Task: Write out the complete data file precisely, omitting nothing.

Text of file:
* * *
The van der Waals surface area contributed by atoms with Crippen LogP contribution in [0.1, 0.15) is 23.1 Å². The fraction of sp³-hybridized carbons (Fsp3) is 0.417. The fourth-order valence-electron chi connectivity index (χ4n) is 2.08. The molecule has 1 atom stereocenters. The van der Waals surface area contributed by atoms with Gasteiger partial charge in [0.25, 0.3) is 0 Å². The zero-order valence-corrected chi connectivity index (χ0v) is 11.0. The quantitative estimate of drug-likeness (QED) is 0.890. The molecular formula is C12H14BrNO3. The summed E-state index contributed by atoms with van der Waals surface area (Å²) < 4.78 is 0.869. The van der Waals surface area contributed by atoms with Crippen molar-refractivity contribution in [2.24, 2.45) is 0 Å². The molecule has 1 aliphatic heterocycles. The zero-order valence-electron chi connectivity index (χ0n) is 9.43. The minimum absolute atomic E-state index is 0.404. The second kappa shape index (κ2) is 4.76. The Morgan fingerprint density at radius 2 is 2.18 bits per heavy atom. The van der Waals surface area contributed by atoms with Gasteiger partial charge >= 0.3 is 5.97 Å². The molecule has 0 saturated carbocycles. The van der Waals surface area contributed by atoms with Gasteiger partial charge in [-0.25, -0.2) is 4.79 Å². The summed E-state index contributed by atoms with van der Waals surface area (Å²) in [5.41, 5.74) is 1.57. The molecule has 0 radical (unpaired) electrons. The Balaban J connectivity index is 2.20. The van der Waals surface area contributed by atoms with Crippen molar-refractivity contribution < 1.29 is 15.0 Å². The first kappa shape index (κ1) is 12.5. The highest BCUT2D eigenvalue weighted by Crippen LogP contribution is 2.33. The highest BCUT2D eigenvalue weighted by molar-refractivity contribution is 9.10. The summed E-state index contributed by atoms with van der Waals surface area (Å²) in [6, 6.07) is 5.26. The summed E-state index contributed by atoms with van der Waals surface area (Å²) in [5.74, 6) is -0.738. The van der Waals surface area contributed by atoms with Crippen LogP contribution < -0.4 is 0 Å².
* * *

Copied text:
The van der Waals surface area contributed by atoms with Crippen LogP contribution in [0.1, 0.15) is 23.1 Å². The fraction of sp³-hybridized carbons (Fsp3) is 0.417. The fourth-order valence-electron chi connectivity index (χ4n) is 2.08. The molecule has 1 atom stereocenters. The van der Waals surface area contributed by atoms with Gasteiger partial charge in [0.25, 0.3) is 0 Å². The zero-order valence-corrected chi connectivity index (χ0v) is 11.0. The quantitative estimate of drug-likeness (QED) is 0.890. The molecular formula is C12H14BrNO3. The summed E-state index contributed by atoms with van der Waals surface area (Å²) < 4.78 is 0.869. The van der Waals surface area contributed by atoms with Crippen molar-refractivity contribution in [2.24, 2.45) is 0 Å². The molecule has 1 aliphatic heterocycles. The zero-order valence-electron chi connectivity index (χ0n) is 9.43. The minimum absolute atomic E-state index is 0.404. The second kappa shape index (κ2) is 4.76. The Morgan fingerprint density at radius 2 is 2.18 bits per heavy atom. The van der Waals surface area contributed by atoms with Gasteiger partial charge >= 0.3 is 5.97 Å². The molecule has 0 saturated carbocycles. The van der Waals surface area contributed by atoms with Gasteiger partial charge in [-0.25, -0.2) is 4.79 Å². The summed E-state index contributed by atoms with van der Waals surface area (Å²) in [5.41, 5.74) is 1.57. The molecule has 0 radical (unpaired) electrons. The Balaban J connectivity index is 2.20. The van der Waals surface area contributed by atoms with Crippen molar-refractivity contribution < 1.29 is 15.0 Å². The first kappa shape index (κ1) is 12.5. The highest BCUT2D eigenvalue weighted by Crippen LogP contribution is 2.33. The highest BCUT2D eigenvalue weighted by molar-refractivity contribution is 9.10. The summed E-state index contributed by atoms with van der Waals surface area (Å²) in [6, 6.07) is 5.26. The summed E-state index contributed by atoms with van der Waals surface area (Å²) in [5.74, 6) is -0.738. The van der Waals surface area contributed by atoms with Crippen LogP contribution < -0.4 is 0 Å².